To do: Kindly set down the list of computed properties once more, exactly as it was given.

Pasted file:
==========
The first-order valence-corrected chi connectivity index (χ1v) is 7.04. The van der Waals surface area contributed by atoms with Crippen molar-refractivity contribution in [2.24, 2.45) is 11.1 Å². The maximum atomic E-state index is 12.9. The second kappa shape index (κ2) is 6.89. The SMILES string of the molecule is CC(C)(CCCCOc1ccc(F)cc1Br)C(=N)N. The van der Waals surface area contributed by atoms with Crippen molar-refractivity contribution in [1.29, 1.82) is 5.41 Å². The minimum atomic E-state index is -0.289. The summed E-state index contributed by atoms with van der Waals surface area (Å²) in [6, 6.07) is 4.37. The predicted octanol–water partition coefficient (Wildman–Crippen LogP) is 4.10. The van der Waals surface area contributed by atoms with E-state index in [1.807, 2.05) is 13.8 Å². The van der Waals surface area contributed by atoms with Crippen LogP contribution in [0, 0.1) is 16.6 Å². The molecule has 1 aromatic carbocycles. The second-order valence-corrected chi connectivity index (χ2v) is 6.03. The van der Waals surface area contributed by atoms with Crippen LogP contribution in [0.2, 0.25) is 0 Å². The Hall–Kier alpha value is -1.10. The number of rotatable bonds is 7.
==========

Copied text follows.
The first-order valence-corrected chi connectivity index (χ1v) is 7.04. The van der Waals surface area contributed by atoms with Crippen molar-refractivity contribution in [2.24, 2.45) is 11.1 Å². The maximum atomic E-state index is 12.9. The second kappa shape index (κ2) is 6.89. The SMILES string of the molecule is CC(C)(CCCCOc1ccc(F)cc1Br)C(=N)N. The van der Waals surface area contributed by atoms with Crippen molar-refractivity contribution in [1.29, 1.82) is 5.41 Å². The minimum atomic E-state index is -0.289. The summed E-state index contributed by atoms with van der Waals surface area (Å²) in [6, 6.07) is 4.37. The predicted octanol–water partition coefficient (Wildman–Crippen LogP) is 4.10. The van der Waals surface area contributed by atoms with E-state index in [1.807, 2.05) is 13.8 Å². The van der Waals surface area contributed by atoms with Crippen LogP contribution in [0, 0.1) is 16.6 Å². The molecule has 1 aromatic carbocycles. The second-order valence-corrected chi connectivity index (χ2v) is 6.03. The van der Waals surface area contributed by atoms with Crippen LogP contribution in [0.2, 0.25) is 0 Å². The Hall–Kier alpha value is -1.10. The number of rotatable bonds is 7.